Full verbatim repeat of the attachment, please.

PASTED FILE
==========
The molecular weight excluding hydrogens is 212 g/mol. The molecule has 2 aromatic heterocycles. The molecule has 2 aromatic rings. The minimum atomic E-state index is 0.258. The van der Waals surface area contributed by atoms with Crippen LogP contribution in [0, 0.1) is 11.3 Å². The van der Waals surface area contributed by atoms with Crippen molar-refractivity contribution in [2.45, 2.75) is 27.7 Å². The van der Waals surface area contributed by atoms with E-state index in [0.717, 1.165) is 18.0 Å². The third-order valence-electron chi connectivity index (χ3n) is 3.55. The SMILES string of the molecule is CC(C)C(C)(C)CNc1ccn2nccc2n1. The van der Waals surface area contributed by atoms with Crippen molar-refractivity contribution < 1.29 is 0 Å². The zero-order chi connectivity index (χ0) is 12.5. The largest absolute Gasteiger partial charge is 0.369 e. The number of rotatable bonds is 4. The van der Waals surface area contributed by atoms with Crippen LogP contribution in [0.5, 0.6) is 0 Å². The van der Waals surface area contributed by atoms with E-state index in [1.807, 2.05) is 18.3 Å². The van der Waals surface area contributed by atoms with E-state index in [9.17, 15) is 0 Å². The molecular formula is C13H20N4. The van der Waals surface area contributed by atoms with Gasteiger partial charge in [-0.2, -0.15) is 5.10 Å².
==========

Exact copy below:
The molecular weight excluding hydrogens is 212 g/mol. The molecule has 2 aromatic heterocycles. The molecule has 2 aromatic rings. The minimum atomic E-state index is 0.258. The van der Waals surface area contributed by atoms with Crippen LogP contribution in [0, 0.1) is 11.3 Å². The van der Waals surface area contributed by atoms with Crippen molar-refractivity contribution in [2.45, 2.75) is 27.7 Å². The van der Waals surface area contributed by atoms with E-state index in [0.717, 1.165) is 18.0 Å². The third-order valence-electron chi connectivity index (χ3n) is 3.55. The SMILES string of the molecule is CC(C)C(C)(C)CNc1ccn2nccc2n1. The van der Waals surface area contributed by atoms with Crippen molar-refractivity contribution < 1.29 is 0 Å². The zero-order chi connectivity index (χ0) is 12.5. The largest absolute Gasteiger partial charge is 0.369 e. The number of rotatable bonds is 4. The van der Waals surface area contributed by atoms with Crippen LogP contribution in [0.5, 0.6) is 0 Å². The van der Waals surface area contributed by atoms with E-state index in [1.807, 2.05) is 18.3 Å². The van der Waals surface area contributed by atoms with E-state index in [9.17, 15) is 0 Å². The molecular formula is C13H20N4. The van der Waals surface area contributed by atoms with Gasteiger partial charge in [-0.2, -0.15) is 5.10 Å².